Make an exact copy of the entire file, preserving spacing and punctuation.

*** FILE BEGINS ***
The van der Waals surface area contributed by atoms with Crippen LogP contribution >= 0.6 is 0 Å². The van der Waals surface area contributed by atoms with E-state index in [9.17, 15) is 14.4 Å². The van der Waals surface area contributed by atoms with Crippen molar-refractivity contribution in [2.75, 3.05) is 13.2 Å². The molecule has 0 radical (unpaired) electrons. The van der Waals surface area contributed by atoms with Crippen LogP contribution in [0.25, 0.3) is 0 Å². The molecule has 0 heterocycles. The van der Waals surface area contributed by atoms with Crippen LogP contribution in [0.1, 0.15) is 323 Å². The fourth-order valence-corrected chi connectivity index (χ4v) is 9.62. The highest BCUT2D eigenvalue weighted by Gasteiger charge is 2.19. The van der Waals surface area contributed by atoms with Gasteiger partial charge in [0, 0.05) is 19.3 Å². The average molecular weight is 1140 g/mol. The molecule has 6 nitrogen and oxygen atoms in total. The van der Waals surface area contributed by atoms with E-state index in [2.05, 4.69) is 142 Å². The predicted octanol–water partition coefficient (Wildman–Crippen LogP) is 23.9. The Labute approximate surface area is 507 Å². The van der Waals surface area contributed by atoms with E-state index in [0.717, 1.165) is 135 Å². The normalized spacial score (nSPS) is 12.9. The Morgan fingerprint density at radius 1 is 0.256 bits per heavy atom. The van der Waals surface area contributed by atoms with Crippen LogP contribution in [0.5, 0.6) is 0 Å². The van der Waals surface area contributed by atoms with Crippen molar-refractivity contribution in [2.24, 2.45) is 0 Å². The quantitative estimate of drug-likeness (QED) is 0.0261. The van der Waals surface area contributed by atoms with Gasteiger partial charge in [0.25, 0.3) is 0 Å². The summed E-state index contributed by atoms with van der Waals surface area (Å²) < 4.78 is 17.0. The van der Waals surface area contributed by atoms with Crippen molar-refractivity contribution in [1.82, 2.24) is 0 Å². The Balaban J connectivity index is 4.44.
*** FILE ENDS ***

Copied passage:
The van der Waals surface area contributed by atoms with Crippen LogP contribution >= 0.6 is 0 Å². The van der Waals surface area contributed by atoms with E-state index in [9.17, 15) is 14.4 Å². The van der Waals surface area contributed by atoms with Crippen molar-refractivity contribution in [2.75, 3.05) is 13.2 Å². The molecule has 0 radical (unpaired) electrons. The van der Waals surface area contributed by atoms with Crippen LogP contribution in [0.25, 0.3) is 0 Å². The molecule has 0 heterocycles. The van der Waals surface area contributed by atoms with Crippen LogP contribution in [0.1, 0.15) is 323 Å². The fourth-order valence-corrected chi connectivity index (χ4v) is 9.62. The highest BCUT2D eigenvalue weighted by Gasteiger charge is 2.19. The van der Waals surface area contributed by atoms with Gasteiger partial charge in [0, 0.05) is 19.3 Å². The average molecular weight is 1140 g/mol. The molecule has 6 nitrogen and oxygen atoms in total. The van der Waals surface area contributed by atoms with E-state index in [2.05, 4.69) is 142 Å². The predicted octanol–water partition coefficient (Wildman–Crippen LogP) is 23.9. The Labute approximate surface area is 507 Å². The van der Waals surface area contributed by atoms with E-state index in [0.717, 1.165) is 135 Å². The normalized spacial score (nSPS) is 12.9. The Morgan fingerprint density at radius 1 is 0.256 bits per heavy atom. The van der Waals surface area contributed by atoms with Crippen LogP contribution in [0.5, 0.6) is 0 Å². The van der Waals surface area contributed by atoms with Crippen molar-refractivity contribution in [2.24, 2.45) is 0 Å². The quantitative estimate of drug-likeness (QED) is 0.0261. The van der Waals surface area contributed by atoms with Gasteiger partial charge in [0.25, 0.3) is 0 Å². The summed E-state index contributed by atoms with van der Waals surface area (Å²) < 4.78 is 17.0. The van der Waals surface area contributed by atoms with Crippen molar-refractivity contribution in [1.82, 2.24) is 0 Å². The Balaban J connectivity index is 4.44.